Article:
Welcome to the rockin' world of stone lithography  

What is lithography?

líthos (stone) + gráphein (to write) = lithography

Lithography is a planographic printmaking process that uses a flat stone on which various types of greasy mediums are used to create an image.

After the drawing is completed, the image is "fixed" into the surface of the stone through chemical means. During the printing process, the greasy image areas will attract the oil-based ink while the non-greasy areas of the image (the negative space) will repel the ink.

lithographic stone with drawing of three hands resting on a lithographic press bed

Behold the Legendary Litho Stone!

A lithographic stone is a smooth, flat block of carefully processed limestone.

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Perfectly Printable

Stones are quarried specifically for their hardness, fine grain and homogeneous texture.

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Variety of Sizes

Stones range wildly in size from very small to massive. You're only limited by your budget and the size of your litho press.

blank lithographic stone
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Endless Possibilities

Graining the stone removes the old image and enables the stone to be re-used again and again.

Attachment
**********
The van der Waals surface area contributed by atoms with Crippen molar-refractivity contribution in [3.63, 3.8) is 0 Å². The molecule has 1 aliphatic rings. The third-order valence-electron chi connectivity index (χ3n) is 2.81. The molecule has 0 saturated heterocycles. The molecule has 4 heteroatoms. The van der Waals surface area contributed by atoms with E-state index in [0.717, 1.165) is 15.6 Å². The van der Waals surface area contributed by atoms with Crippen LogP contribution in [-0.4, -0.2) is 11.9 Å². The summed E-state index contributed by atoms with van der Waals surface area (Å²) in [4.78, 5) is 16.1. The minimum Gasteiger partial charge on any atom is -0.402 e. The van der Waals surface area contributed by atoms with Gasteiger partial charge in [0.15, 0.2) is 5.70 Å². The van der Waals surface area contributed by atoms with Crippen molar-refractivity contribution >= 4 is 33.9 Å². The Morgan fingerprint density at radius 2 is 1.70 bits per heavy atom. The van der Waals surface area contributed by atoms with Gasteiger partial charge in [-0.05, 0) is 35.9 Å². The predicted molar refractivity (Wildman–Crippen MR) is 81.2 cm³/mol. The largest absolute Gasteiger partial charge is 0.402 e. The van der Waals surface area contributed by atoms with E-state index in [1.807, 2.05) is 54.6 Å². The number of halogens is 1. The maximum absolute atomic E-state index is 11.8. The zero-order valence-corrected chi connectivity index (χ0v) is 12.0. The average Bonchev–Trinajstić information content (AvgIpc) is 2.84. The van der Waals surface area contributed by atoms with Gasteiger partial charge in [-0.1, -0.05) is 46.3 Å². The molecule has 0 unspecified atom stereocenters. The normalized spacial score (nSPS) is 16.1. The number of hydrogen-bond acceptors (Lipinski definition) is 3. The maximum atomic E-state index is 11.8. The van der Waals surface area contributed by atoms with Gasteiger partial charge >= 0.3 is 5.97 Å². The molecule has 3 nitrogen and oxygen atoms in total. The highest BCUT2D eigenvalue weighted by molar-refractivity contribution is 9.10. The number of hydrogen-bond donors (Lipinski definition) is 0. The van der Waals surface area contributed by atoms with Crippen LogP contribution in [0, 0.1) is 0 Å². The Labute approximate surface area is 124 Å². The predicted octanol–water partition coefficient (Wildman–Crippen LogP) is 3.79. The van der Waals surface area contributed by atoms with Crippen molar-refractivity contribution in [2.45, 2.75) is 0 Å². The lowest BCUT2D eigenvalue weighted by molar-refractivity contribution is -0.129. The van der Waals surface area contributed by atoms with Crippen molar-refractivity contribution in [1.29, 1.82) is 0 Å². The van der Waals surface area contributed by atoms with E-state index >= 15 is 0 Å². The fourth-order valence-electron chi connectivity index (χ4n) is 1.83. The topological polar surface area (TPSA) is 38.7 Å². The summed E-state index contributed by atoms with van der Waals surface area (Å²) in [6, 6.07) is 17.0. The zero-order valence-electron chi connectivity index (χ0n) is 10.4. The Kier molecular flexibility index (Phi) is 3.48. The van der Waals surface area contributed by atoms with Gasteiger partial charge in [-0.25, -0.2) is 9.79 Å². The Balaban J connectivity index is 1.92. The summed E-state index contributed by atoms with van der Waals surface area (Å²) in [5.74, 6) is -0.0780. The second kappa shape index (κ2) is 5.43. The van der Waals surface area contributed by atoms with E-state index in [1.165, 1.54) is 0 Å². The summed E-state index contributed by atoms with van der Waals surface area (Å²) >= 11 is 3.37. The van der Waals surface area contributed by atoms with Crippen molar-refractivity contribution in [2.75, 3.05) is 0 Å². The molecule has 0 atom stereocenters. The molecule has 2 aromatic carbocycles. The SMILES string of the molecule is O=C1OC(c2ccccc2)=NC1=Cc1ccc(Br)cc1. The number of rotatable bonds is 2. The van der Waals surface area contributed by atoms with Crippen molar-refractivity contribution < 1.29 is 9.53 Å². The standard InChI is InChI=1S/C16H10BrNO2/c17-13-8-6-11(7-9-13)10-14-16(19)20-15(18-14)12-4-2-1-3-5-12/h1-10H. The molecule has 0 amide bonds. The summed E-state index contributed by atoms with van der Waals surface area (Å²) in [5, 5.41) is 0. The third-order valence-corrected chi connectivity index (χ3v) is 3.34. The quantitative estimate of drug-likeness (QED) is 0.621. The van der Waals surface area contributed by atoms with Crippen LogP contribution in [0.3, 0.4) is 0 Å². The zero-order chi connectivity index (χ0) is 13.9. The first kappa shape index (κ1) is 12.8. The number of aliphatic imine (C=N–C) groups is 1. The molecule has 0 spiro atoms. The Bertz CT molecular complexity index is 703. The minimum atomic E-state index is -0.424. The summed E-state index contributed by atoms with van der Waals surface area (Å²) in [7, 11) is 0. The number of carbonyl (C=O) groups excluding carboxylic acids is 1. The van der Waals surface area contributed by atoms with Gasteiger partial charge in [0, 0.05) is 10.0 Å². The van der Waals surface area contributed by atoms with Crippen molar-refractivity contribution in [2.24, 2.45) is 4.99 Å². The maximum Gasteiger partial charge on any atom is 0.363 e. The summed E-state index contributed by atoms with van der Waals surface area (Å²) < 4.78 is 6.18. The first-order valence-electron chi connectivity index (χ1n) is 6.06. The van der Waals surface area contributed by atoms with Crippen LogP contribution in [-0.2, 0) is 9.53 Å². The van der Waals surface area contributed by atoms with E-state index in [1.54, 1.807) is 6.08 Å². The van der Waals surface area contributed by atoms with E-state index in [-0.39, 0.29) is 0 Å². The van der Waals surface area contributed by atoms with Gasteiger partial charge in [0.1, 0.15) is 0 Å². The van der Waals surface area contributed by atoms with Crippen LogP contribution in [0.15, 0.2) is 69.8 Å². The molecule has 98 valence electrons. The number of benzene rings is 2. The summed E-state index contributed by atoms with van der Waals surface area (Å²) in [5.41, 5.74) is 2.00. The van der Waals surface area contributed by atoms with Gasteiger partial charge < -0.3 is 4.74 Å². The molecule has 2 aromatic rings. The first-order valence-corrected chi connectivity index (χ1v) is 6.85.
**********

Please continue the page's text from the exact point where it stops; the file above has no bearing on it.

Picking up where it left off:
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Diverse Color Range

Litho stones range from dark blue/grey to pale yellow/white. The stone's color depends on its age and makeup.

The Printing Process

Grain Stone

Prepare the litho stone's surface for drawing by graining it down to a smooth, flat surface using different grits of carborundum. Make sure to fully remove the old image. Fan dry when done.

Create Image

Draw your image onto the newly sensitized stone surface using an oil-based medium such as litho crayons, tusche, etc. It’s important to remember that the image will be reversed when printed, so you must draw it backwards on the stone!

Etch Stone

Dust the finished image with rosin and talc before massaging a solution of gum arabic and nitric acid into the stone. Wipe away any excess etching material. Repeat after 24 hours. This chemically "fixes" the image into the stone for printing.

Print Image

Dampen the stone surface with water and apply a thin layer of ink to the image using a roller. Place your printing paper, padding and tympan onto the stone. Crank this through the litho press to transfer the image from the stone onto the paper.

Learn More

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History of Litho

The invention of lithography unleashed the second great printing revolution after the printing press. Learn about the history of this process.

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Glossary of Terms

Take your understanding of lithography to the next level! Learn the definitions and see visual examples of common lithography terms.